The government provides export incentives to not only motivate exporters—who bring in foreign exchange—but also to compensate them for costs incurred while exporting. These incentives are in line with the government’s ‘Aatmanirbhar’ and ‘Make in India’ initiatives to attain self-sufficiency and ensure higher reach of local products.
India’s Foreign Trade Policy (FTP) 2015-20 advocates various export incentives that are offered by the government through the Directorate General of Foreign Trade (DGFT). A list of key incentives provided by the government to achieve its goal are as follows.
RoDTEP stands for the Remission of Duties or Taxes on Export Products Scheme. This scheme has been introduced by the Government of India by making amendments in the Foreign Trade Policy 2015-20 vide DGFT Notification No. 19/2015-20 dated 17.08.2021. The scheme has been introduced with an objective to neutralize the taxes and duties suffered on exported goods which are otherwise not credited or remitted or refunded in any manner and remain embedded in the export goods. This scheme provides for rebate of all hidden Central, State, and Local duties/taxes/levies on the goods exported which have not been refunded under any other existing scheme. This does not only include the direct cost incurred by the exporter but also the prior stage cumulative indirect taxes on goods. It is a WTO compliant Scheme and follows the global principle that the taxes/duties should not be exported; they should be either exempted or remitted to exporters, to make the goods competitive in the global market. The RoDTEP scheme has been made effective for the exports from 1st January 2021.
The Appendix 4R of Handbook of Procedures, Notified by Department of Commerce under DGFT notification No. 19/2015-20 dated 17.08.2021 may be assessed to check the RoDTEP Rates.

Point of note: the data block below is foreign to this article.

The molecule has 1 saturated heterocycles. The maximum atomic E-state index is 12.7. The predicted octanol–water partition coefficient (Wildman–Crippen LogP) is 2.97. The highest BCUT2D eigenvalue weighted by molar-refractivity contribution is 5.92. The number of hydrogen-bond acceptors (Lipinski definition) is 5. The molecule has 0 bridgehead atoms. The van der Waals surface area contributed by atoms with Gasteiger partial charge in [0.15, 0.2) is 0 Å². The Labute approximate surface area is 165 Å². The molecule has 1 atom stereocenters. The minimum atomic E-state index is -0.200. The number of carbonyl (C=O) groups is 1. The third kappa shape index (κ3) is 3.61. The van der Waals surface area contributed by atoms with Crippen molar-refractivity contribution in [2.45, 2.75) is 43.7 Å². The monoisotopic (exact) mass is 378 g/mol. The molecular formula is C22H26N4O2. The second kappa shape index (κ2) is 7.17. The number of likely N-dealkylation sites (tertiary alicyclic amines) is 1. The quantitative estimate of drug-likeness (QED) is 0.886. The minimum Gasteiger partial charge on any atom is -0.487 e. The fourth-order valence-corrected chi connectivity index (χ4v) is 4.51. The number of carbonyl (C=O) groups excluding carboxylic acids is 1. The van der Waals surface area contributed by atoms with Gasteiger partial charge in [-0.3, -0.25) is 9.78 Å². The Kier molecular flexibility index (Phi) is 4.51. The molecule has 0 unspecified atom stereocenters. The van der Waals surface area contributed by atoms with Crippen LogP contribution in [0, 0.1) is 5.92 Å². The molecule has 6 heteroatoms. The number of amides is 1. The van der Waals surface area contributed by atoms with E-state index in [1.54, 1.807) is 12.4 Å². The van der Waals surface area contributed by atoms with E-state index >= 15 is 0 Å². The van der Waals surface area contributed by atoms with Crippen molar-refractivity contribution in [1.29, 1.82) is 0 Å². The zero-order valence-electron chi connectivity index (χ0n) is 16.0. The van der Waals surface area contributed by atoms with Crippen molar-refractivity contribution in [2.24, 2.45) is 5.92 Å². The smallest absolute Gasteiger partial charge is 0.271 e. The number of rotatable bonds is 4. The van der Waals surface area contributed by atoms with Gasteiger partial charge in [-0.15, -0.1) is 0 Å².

The benefit under RoDTEP scheme would be in the form of transferable duty credit scrip, or it may be in the form of electronic scrip which will be maintained in the electronic ledger.
The scrips are transferable to any other person having a valid IEC and valid ICEGATE Registration.
Advance Authorisation Scheme allows duty-free imports of raw materials, which are required to produce export goods. It allows traders to import raw materials at 0% import duty if those raw materials will be used to manufacture export products.
As per Notification No. 66 dated 01.04.2022, imports under Advance Authorisation had been exempted from IGST and Compensation Cess till 30.06.2022. CBIC had issued another Notification No. 37/2022-Customs dated 30.06.2022 removing the date limitation for the exemption under the Schemes. Thus, the exemption of IGST and Compensation Cess on goods imported under these Schemes continued to be available beyond 30th June, 2022.
The purpose of this scheme is the same as the Advance Authorisation Scheme, i.e., to allow duty-free imports of raw materials. However, this scheme is applicable post exports; this means that duty-free imports will only be allowed once exports are completed.
The scheme is administered by Department of Revenue which has two components viz-a-viz: All Industry Rate (AIR) and Brand Rate. It comes under Duty Remission Scheme. Under the Scheme, Duty Drawback as per specified rates in Schedule of All Industry Rate of Drawback is granted. Exporter has the option to avail the benefit by getting fixation of Brand Rate on an application in the prescribed format.
EPCG scheme facilitates the imports of capital goods to produce goods and services by manufacturers. Under this scheme, exporters can partner with a manufacturer and import the required capital goods to produce export goods at 0% duty. This scheme also helps reduce the service exporter’s capital costs. Service exporters such as hotels, travel & tour operators, taxi operators, logistics companies and construction companies are some beneficiaries under this scheme.
As per Notification No. 66/2015-20 dated 01.04.2022, Capital goods imported under EPCG scheme for physical exports were exempted from whole of the Integrated Tax and Compensation Cess leviable thereon upto 30th June, 2022. CBIC had issued another Notification No. 37/2022-Customs dated 30.06.2022 removing the date limitation for the exemption under the Schemes. Thus, the exemption of IGST and Compensation Cess on goods imported under these Schemes is available beyond 30th June, 2022.